How to Avoid a Disastrous Pole Barn Project

Pole Barn Guru Blog

Part two of a three part series. See yesterday’s blog for part one.

I’d like to thank Bret Buelo of Wick Buildings for the basis of this article, which appeared on the Wick Buildings website (www.wickbuildings.com) August 12, 2016. Information from Bret’s article appears here in italics along with my comments as well.

Part of the fun of any DIY project is learning new skills to complete a project. However, there is a point where you venture too far into the unknown and begin to cost yourself time, money and perhaps even your own personal safety.

We reached out to Gordon Sebranek, who manages the Engineering Department at Wick Buildings, for some insights.

Pitfalls 4, 5 and 6:

  1. Can’t See the Big Picture

Construction talent is required when you execute the plans – but what about creating the plans?

Gordon notes that designing a pole barn requires some innate talent as well. “You have to be able to build this in your head,” he explains. That requires envisioning how everything fits together in a building.

Beyond a natural conceptual ability, Gordon said that most designers have advanced schooling in the field, typically a four-year college degree in construction management, or a two year degree in architectural design.  And even then, there’s a certain amount of on-the-job experience required to hone that talent.

“We start out entry level designers with simple buildings, and as they get more comfortable, we move on to more complicated jobs,” he said.

Guru comments: We have two things happening here – the design for functionality and the structural design.

For functionality, it takes common sense, and can be helpful to work with an experienced company who does nothing but post frame (pole) buildings.

My recommendation is always to construct the largest building which will fit on your property and within budget. In nearly 20,000 buildings, I have yet to have a client ever come back to me and tell me their building was just too big!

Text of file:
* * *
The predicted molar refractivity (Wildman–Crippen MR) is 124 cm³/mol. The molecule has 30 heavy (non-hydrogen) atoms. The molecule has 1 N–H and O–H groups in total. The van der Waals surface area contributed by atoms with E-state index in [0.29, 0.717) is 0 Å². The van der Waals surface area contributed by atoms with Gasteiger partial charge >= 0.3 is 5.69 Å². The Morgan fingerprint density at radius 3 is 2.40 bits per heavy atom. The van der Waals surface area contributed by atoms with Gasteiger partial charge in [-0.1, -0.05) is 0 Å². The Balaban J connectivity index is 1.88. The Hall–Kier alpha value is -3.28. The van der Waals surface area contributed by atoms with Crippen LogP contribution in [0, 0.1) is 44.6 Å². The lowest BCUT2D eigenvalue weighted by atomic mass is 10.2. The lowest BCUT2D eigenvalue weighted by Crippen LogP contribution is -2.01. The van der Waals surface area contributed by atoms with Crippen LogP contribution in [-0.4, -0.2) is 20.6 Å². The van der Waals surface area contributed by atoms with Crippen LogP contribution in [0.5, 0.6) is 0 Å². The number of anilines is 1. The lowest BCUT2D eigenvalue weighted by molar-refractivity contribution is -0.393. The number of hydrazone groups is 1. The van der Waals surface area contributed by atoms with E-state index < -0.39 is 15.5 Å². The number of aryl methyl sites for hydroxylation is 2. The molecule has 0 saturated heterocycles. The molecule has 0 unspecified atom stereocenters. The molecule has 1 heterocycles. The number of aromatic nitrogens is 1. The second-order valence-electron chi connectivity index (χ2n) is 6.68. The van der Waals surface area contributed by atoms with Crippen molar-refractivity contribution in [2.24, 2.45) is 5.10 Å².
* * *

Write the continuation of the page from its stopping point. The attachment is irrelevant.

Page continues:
steel-garageFor buildings which will house vehicles or equipment, it is best to start from the doors. Standard production cars and pickups will fit through nine foot wide by seven foot tall overhead doors – however it is usually best to err on the side of caution and go 10 wide by eight tall. Need two vehicles through the same door (saves on the cost of an opener)? Then increase the width to at least 16 if not 18 feet. Boats, RVs, etc., are usually happiest with 12 foot wide doors and with a 14 foot height, if it can legally go down the highway, without special permits, it will fit through the door.

Place doors three or more feet apart to avoid door dings. Avoid sliding doors unless the building is purely agricultural.

Take the dimensions of stuff you want to place inside the building and allow for enough room to comfortably walk around them.

Add at least two foot in eave height to the tallest door (at a minimum).

For structural design – rely upon a post frame building kit package provider who includes plans sealed by a registered design professional (RDP – architect or engineer) only. Don’t take anything to chance or luck. It isn’t just a ‘pole barn’ it could be the life of you or a loved one!

  1. Planning Not a Strong Suit

One area that is often overlooked by DIYers is the task of pre-planning.  Wick’s approach is much more in-depth than scratching out a shopping list for a lumber yard.

“We give very detailed instructions on how this gets put together,” Gordon said. These construction instructions include line items that specify parts and procedures for construction. They range in size from 20 to 100 pages, and the designer specifies how the project will fit together.

The point is to methodically think through every element of the project beforehand. It’s not that a DIYer can’t do this, it’s just that many don’t have the time, patience or understanding how to create a thorough construction instruction packet.

Guru comments: I agree 100% with having not only plans which spell out what every piece is and where it goes, but also detailed instructions. The Hansen Pole Buildings Construction Manual, as an example, is over 500 pages in length and deals with the specifics of the great majority of how to assemble your new pole building – from dirt to the last screw.

A few pages off a photocopier are not going to provide the in depth tricks of the trade which will save hours of time and give a superior finished product.

  1. Don’t Have the Experience

Much of what we’ve alluded to already could be lumped under a general heading “experience.” This is a difficult category to write about, because we simply can’t tell you all the tricks of the trade that will help.

Consider Gordon’s explanation about making a pole barn square:

You have to set up your batter boards, run your strings to make sure you’ve got a square box outline to fit your building in. Then you have to make sure all your columns are plumb. But even though you’ve got all of the columns plumb, when you get your trusses set, you have to make sure you’ve got a straight wall at the top and the bottom.

That’s a simple procedure for a builder who’s done it a thousand times. But for the novice, it’s an oversight that could significantly impact your building.

Guru comments: Post frame buildings are great for the average DIYer, as the skills are not ‘rocket science’ for those who can and will read the instructions.

To my Readers… Come back tomorrow for the third installment of the series on DIYers who build their own pole building.

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